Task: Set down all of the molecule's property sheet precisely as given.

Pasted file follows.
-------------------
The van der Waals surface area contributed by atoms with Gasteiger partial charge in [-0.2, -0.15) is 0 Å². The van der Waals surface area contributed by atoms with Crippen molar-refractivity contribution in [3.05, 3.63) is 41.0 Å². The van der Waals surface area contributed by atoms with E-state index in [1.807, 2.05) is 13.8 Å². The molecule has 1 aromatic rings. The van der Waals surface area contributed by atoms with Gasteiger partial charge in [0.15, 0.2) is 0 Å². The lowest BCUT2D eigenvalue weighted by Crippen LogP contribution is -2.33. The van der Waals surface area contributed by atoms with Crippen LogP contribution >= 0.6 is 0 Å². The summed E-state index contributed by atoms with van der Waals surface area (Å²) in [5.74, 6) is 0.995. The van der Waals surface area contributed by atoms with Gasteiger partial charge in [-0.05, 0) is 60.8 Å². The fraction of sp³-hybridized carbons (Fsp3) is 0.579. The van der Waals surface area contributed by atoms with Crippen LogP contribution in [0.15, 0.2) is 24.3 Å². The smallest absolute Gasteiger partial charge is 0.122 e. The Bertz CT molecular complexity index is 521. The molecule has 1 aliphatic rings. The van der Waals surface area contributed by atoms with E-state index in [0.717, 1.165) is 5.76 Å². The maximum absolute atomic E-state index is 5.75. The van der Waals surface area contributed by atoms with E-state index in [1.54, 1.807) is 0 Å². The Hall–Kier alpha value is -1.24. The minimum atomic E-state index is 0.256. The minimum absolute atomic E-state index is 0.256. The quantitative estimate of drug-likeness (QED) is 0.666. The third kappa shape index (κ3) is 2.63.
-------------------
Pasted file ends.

The van der Waals surface area contributed by atoms with Gasteiger partial charge in [-0.2, -0.15) is 0 Å². The van der Waals surface area contributed by atoms with Crippen molar-refractivity contribution in [3.05, 3.63) is 41.0 Å². The van der Waals surface area contributed by atoms with E-state index in [1.807, 2.05) is 13.8 Å². The molecule has 1 aromatic rings. The van der Waals surface area contributed by atoms with Gasteiger partial charge in [0.15, 0.2) is 0 Å². The lowest BCUT2D eigenvalue weighted by Crippen LogP contribution is -2.33. The van der Waals surface area contributed by atoms with Crippen LogP contribution >= 0.6 is 0 Å². The summed E-state index contributed by atoms with van der Waals surface area (Å²) in [5.74, 6) is 0.995. The van der Waals surface area contributed by atoms with Gasteiger partial charge in [-0.05, 0) is 60.8 Å². The fraction of sp³-hybridized carbons (Fsp3) is 0.579. The van der Waals surface area contributed by atoms with Crippen LogP contribution in [0.15, 0.2) is 24.3 Å². The smallest absolute Gasteiger partial charge is 0.122 e. The Bertz CT molecular complexity index is 521. The molecule has 1 aliphatic rings. The van der Waals surface area contributed by atoms with E-state index in [0.717, 1.165) is 5.76 Å². The maximum absolute atomic E-state index is 5.75. The van der Waals surface area contributed by atoms with E-state index in [1.54, 1.807) is 0 Å². The Hall–Kier alpha value is -1.24. The minimum atomic E-state index is 0.256. The minimum absolute atomic E-state index is 0.256. The quantitative estimate of drug-likeness (QED) is 0.666. The third kappa shape index (κ3) is 2.63.